ATT-IS was at liberty to sell the refurbished inventory CPE on the market without the pricing restraints applied to the sale of in-place CPE. To prevent ATT-IS from capturing gains resulting from the refurbishment paid for by the BOCs, the FCC ordered ATT-IS to reimburse those costs. As the BOCs continued to provide regulated service after the breakup of AT & T, these reimbursements would be credited by the BOCs to their rate base accounts, thereby reducing rates to the ratepayers who had originally paid for the refurbishment.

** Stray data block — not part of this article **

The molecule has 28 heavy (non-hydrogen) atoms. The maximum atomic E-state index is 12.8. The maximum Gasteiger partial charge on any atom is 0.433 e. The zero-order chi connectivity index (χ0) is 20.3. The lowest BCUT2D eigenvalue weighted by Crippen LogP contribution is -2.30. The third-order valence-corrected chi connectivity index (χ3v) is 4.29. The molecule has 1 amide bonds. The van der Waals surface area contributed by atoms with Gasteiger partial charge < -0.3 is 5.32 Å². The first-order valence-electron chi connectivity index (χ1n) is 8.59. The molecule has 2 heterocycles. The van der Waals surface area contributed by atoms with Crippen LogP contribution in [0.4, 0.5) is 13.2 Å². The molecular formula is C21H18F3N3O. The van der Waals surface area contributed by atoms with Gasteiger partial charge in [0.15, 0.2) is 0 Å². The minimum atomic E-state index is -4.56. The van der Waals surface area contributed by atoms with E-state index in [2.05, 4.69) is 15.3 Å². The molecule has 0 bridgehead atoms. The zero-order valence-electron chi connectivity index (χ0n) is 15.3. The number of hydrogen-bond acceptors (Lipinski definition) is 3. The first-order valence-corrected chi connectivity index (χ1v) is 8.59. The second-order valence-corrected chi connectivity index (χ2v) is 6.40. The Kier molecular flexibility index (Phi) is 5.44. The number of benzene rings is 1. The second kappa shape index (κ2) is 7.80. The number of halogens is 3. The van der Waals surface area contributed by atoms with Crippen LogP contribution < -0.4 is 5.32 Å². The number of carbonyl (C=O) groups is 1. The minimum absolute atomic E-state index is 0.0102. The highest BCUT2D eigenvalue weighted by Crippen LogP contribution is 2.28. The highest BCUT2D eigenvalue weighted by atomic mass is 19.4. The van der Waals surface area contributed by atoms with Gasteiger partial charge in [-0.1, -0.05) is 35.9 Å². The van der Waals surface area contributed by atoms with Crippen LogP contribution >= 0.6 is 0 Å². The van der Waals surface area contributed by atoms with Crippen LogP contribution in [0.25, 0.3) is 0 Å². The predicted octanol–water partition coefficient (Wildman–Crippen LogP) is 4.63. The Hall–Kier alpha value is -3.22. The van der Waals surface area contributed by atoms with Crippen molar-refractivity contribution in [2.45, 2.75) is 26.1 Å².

ATT-IS objects that the special treatment accorded refurbished inventory CPE represents an unwarranted departure from the rationale governing the other categories of embedded CPE. Because the prospective costs of refurbishment and the resulting extension in the useful life of the refurbished equipment had been reflected in the depreciable expenses charged to ratepayers, the addition of the reimbursed refurbishment costs to net book value represented an unexplained departure from the use of net book value as a surrogate for economic value. Brief for Petitioner at 19.